"No sooner had the warm liquid mixed with the crumbs touched my palate than a shudder ran through me and I stopped, intent upon the extraordinary thing that was happening to me. An exquisite pleasure had invaded my senses, something isolated, detached, with no suggestion of its origin. And at once the vicissitudes of life had become indifferent to me, its disasters innocuous, its brevity illusory – this new sensation having had on me the effect which love has of filling me with a precious essence; or rather this essence was not in me it was me. ... Whence did it come? What did it mean? How could I seize and apprehend it? ... And suddenly the memory revealed itself. The taste was that of the little piece of madeleine which on Sunday mornings at Combray (because on those mornings I did not go out before mass), when I went to say good morning to her in her bedroom, my aunt Léonie used to give me, dipping it first in her own cup of tea or tisane. The sight of the little madeleine had recalled nothing to my mind before I tasted it. And all from my cup of tea."

Copied from wikipedia.
posted by mareli at 7:35 AM on January 31, 2012


Like Water for Chocolate is a novel all about food.
posted by hought20 at 7:38 AM on January 31, 2012 [3 favorites]


Oh, and Adrian Mole: The Cappuccino Years has the protagonist working as a chef at a sort of avante-garde greasy-spoon, and has a lot of very British talk about food.
posted by Drexen at 7:41 AM on January 31, 2012


Richard Condon's Prizzi's Honor and sequels tend to be heavy on the Sicilian food porn.
posted by McCoy Pauley at 7:46 AM on January 31, 2012


Not British, but Laura Ingalls Wilder's Farmer Boy is filled with fantastic descriptions of food:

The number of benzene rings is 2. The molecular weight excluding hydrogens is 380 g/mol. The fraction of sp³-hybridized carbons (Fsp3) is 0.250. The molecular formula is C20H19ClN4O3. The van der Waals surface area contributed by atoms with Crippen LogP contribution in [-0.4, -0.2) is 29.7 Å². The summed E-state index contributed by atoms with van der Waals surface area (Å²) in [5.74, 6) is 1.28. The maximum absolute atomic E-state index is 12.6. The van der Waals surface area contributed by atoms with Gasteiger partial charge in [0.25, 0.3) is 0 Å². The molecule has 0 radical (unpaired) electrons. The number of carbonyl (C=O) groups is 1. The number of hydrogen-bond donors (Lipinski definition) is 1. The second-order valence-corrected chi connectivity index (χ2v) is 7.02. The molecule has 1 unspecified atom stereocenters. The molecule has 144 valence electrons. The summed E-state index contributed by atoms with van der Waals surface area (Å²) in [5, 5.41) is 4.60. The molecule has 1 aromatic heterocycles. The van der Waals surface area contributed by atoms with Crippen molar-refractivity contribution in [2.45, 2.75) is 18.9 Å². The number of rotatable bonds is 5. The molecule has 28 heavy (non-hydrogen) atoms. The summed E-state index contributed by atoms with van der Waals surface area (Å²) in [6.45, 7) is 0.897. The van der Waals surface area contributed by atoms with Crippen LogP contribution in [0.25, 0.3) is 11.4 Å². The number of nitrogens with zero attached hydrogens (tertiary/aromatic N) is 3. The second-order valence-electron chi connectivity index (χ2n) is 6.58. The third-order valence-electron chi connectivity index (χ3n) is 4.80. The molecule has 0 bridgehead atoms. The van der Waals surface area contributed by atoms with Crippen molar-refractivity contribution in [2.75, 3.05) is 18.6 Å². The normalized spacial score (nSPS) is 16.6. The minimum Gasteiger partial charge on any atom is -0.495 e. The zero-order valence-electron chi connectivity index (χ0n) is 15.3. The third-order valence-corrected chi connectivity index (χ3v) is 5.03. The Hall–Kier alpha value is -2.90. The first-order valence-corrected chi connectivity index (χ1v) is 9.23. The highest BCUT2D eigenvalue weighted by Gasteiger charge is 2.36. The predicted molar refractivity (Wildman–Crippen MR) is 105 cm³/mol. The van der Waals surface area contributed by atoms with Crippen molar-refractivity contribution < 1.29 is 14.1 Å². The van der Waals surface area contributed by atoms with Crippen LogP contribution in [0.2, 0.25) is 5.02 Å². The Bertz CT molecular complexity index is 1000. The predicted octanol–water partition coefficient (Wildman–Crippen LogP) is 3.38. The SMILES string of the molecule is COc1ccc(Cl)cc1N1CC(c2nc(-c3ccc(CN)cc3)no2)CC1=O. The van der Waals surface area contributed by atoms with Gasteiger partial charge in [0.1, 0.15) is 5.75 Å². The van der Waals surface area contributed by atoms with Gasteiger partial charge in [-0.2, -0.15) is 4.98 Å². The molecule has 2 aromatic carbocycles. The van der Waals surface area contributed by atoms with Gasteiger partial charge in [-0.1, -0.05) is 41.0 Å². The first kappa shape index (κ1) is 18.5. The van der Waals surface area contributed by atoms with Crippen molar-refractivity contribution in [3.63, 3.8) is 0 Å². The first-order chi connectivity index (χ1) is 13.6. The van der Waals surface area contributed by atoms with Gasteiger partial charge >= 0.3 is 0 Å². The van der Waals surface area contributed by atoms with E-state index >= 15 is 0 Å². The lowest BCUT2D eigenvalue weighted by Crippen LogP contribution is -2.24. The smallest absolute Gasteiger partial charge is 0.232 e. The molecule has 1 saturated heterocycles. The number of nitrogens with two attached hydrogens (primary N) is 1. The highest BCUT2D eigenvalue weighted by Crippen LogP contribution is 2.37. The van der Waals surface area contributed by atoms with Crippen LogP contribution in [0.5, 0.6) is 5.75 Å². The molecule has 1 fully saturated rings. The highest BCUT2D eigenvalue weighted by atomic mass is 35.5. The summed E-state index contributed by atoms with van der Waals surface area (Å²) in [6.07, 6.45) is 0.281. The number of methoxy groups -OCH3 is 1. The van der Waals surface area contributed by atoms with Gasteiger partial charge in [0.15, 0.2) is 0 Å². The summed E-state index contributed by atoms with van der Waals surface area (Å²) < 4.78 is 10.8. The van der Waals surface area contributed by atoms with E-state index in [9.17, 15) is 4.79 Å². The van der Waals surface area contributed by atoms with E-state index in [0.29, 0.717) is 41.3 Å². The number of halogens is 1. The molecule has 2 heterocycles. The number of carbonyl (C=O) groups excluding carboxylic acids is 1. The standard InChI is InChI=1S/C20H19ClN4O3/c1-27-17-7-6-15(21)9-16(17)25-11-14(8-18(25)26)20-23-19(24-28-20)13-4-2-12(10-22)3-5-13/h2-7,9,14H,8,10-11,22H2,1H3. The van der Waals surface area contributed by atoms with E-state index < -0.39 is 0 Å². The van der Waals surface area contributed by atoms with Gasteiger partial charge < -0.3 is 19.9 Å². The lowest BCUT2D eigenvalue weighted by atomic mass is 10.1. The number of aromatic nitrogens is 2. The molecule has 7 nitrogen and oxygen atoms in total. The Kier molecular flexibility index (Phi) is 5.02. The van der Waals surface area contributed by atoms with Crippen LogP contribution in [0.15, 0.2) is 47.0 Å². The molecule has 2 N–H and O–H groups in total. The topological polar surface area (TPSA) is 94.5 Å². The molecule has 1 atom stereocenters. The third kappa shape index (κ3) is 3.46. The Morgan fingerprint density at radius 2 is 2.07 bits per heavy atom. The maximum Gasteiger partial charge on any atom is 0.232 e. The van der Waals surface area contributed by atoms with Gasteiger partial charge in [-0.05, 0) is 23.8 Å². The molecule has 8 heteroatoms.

Almanzo ate the sweet, mellow baked beans. He ate the bit of salt pork that melted like cream in his mouth. He ate the mealy boiled potatoes, with brown ham-gravy. He ate the ham. He bit deep into velvety bread spread with sleek butter, and he ate the crisp golden crust. He demolished a tall heap of pale mashed turnips, and hill of stewed yellow pumpkin. Then he sighed, and tucked his napkin deeper into the neckband of his red waist. And he ate plum preserves and strawberry jam, and grape jelly, and spiced watermelon-rind pickles. He felt very comfortable inside. Slowly he ate a large piece of pumpkin pie.

While looking for a quote to use I came across the Literary Food Porn blog. It hasn't been updated in ages, but might be of interest.
posted by apricot at 7:52 AM on January 31, 2012 [2 favorites]


The Anne of Green Gables books spend an enormous amount on food (the women are often engaged in domestic tasks). There are cookbooks. And websites. And I asked a question about food in the books before.

In Anne of the Island, the girls mention another book with good eating:
"What are you reading?"

"Pickwick."

"That's a book that always makes me hungry," said Phil. "There's so much good eating in it. The characters seem always to be reveling on ham and eggs and milk punch. I generally go on a cupboard rummage after reading Pickwick. The mere thought reminds me that I'm starving. Is there any tidbit in the pantry, Queen Anne?"

"I made a lemon pie this morning. You may have a piece of it."
posted by Eyebrows McGee at 7:55 AM on January 31, 2012 [2 favorites]